Cecily's Advocacy Workshop 2016-2017


This is an archive webpage for Cecily's Advocacy Workshop 2016-2017. If you would like to learn more about the 2017-2018 Workshop please click here.
 
 
Processing Speed, Learning and the Brain
Ellen B. Braaten, PhD
Director, Learning and Emotional Assessment Program at Massachusetts General Hospital


Dr. Ellen Braaten is the Director of the Learning and Emotional Assessment Program (LEAP) at Massachusetts General Hospital and the Track Director of the Child Psychology Training Program at MGH/Harvard Medical School. She is an Assistant Professor of Psychology at Harvard Medical School. Dr. Braaten is widely recognized as an expert in the field of pediatric neuropsychological and psychological assessment, particularly in the areas of assessing learning disabilities and attentional disorders.
 
Dr. Braaten is the co-author of Straight Talk About Psychological Testing for Kids, a book that has become a classic for parents and professionals. She has also written The Child Clinician’s Report-Writing Handbook, which has been called “The most comprehensive child assessment handbook available.” Her most recent book for parents is entitled How to Find Mental Health Care for Your Child, published by the American Psychological Association. Dr. Braaten brings to McLean School’s Cecily’s Advocacy Workshop a depth of understanding of many facets of learning and will share information and insights about processing speed as reflected in her book, Bright Kids Who Can’t Keep Up, in her keynote address. She will offer practical tips on the adolescent brain in her workshop. We are thrilled to welcome Dr. Braaten to McLean School.
 
Anxiety and the Impact on Learning
Daniel Pine, MD
Chief, Emotion and Development Branch (E & D) and Chief, Section on Development and Affective Neuroscience (SDAN), National Institute of Mental Health Intramural Research Program



 It can be particularly challenging to achieve positive learning and educational outcomes when dealing with anxiety. Dr. Daniel S. Pine is Chief, Section on Development and Affective Neuroscience in the National Institute of Mental Health (NIMH) Intramural Research Program and he will share information, ideas, and insights in the area of anxiety.  His areas of expertise include biological and pharmacological aspects of mood, anxiety, and behavioral disorders in children, as well as classification of psychopathology across the lifespan. Currently, his research group is examining the degree to which mood and anxiety disorders in children and adolescents are associated with underlying abnormalities in the amygdala, prefrontal cortex, and associated brain regions.  Dr. Pine has served as the Chair of the Psychopharmacologic Drug Advisory Committee for the Food and Drug Administration and Chair of the Child and Adolescent Diagnosis Group for the DSM-5 Task Force. He has received many awards, including the Joel Elkes Award from the American College of Neuropsychopharmacology, the Blanche Ittelson Award from the American Psychiatric Association, and the Ruane Prize from the Brain & Behavior Research Foundation. As so many parents, students, and teachers struggle to better understand anxiety and the way it impacts learning and performance, we are excited to welcome Dr. Pine to McLean School.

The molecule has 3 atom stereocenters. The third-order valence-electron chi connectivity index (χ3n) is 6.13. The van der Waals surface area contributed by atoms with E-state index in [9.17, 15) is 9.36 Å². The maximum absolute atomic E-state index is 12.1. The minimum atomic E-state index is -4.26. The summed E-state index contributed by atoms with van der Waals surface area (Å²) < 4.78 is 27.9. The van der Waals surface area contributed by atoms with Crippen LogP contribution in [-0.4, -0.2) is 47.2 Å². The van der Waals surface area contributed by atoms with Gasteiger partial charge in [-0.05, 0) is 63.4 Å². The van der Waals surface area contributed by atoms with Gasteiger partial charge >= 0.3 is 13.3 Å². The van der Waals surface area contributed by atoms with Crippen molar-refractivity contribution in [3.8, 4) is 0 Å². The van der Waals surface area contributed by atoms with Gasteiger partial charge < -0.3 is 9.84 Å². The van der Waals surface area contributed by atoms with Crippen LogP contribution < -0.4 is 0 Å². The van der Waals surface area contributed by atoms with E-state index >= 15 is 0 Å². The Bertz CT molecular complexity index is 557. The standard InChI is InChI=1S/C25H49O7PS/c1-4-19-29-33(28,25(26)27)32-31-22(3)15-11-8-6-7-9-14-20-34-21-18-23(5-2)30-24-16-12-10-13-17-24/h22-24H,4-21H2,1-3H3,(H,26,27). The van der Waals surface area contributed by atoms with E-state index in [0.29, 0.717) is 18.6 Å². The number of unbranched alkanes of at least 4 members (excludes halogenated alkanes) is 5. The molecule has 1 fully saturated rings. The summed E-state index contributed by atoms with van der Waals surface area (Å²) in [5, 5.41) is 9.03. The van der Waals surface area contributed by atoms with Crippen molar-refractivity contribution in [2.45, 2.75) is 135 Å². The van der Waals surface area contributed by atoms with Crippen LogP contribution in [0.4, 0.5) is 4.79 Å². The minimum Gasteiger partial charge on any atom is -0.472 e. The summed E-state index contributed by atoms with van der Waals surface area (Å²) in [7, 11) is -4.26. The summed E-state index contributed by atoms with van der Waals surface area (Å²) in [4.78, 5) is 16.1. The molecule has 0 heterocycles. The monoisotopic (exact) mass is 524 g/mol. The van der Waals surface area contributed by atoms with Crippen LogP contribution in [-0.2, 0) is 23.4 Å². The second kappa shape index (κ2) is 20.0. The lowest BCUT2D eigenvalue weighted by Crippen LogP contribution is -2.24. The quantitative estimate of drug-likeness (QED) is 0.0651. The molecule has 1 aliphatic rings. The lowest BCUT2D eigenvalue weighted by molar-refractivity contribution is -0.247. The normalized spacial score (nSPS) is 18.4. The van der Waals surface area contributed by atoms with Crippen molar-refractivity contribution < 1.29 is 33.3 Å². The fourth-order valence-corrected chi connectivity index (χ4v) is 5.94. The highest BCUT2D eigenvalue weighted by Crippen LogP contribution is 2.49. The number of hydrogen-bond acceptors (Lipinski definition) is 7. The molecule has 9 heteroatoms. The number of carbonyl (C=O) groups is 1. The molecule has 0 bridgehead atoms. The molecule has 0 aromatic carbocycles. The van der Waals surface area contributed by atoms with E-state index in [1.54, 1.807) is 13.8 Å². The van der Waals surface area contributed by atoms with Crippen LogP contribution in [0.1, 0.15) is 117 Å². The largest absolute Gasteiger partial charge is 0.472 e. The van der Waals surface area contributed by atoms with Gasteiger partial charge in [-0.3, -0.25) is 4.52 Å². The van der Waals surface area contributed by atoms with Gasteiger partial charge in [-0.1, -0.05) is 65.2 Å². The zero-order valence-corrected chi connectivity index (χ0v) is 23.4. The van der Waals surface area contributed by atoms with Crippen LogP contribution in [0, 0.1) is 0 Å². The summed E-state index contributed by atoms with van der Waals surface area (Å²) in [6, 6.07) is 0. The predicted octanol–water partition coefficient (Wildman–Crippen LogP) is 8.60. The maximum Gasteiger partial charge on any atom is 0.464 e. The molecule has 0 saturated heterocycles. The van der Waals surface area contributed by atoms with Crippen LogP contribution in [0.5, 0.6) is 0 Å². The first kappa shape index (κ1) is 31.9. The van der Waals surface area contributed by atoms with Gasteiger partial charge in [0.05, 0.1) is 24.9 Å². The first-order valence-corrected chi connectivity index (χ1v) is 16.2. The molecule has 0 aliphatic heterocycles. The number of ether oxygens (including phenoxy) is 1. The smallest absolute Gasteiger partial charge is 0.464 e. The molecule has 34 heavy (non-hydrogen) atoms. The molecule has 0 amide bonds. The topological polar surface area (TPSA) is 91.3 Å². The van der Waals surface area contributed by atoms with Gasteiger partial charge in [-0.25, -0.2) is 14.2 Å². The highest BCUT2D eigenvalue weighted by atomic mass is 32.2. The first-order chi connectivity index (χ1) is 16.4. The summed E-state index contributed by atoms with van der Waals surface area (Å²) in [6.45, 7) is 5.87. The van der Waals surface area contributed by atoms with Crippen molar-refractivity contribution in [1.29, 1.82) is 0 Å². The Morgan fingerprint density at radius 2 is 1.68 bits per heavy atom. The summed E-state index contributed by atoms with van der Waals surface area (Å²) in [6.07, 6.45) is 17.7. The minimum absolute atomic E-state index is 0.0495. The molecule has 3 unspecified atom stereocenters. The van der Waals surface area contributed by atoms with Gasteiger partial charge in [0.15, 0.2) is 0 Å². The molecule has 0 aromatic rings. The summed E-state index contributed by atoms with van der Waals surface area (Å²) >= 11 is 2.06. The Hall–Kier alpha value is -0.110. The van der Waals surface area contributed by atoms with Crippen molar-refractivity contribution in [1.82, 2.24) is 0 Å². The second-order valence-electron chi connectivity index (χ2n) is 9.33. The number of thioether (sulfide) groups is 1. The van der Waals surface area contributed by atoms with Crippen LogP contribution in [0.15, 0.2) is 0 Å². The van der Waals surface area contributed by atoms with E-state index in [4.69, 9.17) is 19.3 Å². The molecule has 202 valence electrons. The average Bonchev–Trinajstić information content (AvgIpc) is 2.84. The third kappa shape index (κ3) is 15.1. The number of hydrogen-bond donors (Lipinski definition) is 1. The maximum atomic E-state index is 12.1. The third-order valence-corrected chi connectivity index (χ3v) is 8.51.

Workshop PowerPoint Presentations and Videos

List of 4 items.

  • ADHD: How The Brain and Behavior Impact Learning and Strategies to Support the ADHD Learner

    Alan Zametkin, MD
    Chesapeake ADHD Center
    Molly R. Zametkin, LGSW
    Northstar Academy



    If you ask a parent, teacher or even a student if they know anyone with ADHD, the odds are pretty high that they will say "yes." If you ask the same group if they understand what ADHD means, the odds are pretty high that most will not know much about the term. In this workshop, participants will gain a deeper understanding of ADHD and ways to support the ADHD learner. Dr Zametkin is an internationally recognized authority on ADHD who has worked both as a psychiatrist in private practice for the past 32 years in Bethesda, MD, while serving as a clinical investigator at the National Institute of Mental Health (NIMH) where he evaluated, studied and treated children and adults with ADHD for 30 years. Most recently, he spent three years treating military families at Bethesda Naval Hospital and Ft. Meade. Unlike many psychiatrists that only provide medication management, Dr. Zametkin provides the full range of treatment in his work with children, adolescents and adults with ADHD. He actively involves parents in the treatment process, providing parent training and family therapy when called for, and provides individual therapy to patients across the lifespan. Dr. Zametkin will be joined by his daughter Molly, who herself has become an outspoken advocate for the ADHD learner.
  • Brain-based Strategies for Math Success: How Everyone Can Grow Number Sense, Develop a Positive Emotional Attitude to Math, and Improve Their Mathematical Thinking

    Linda Kern-Pelzman, PhD
    Director of Academic Program, McLean School
    Robyn Wise
    Middle School Math Teacher, McLean School 
    Sarah Baxter
    Lower and Middle School Math Learning Specialist, McLean School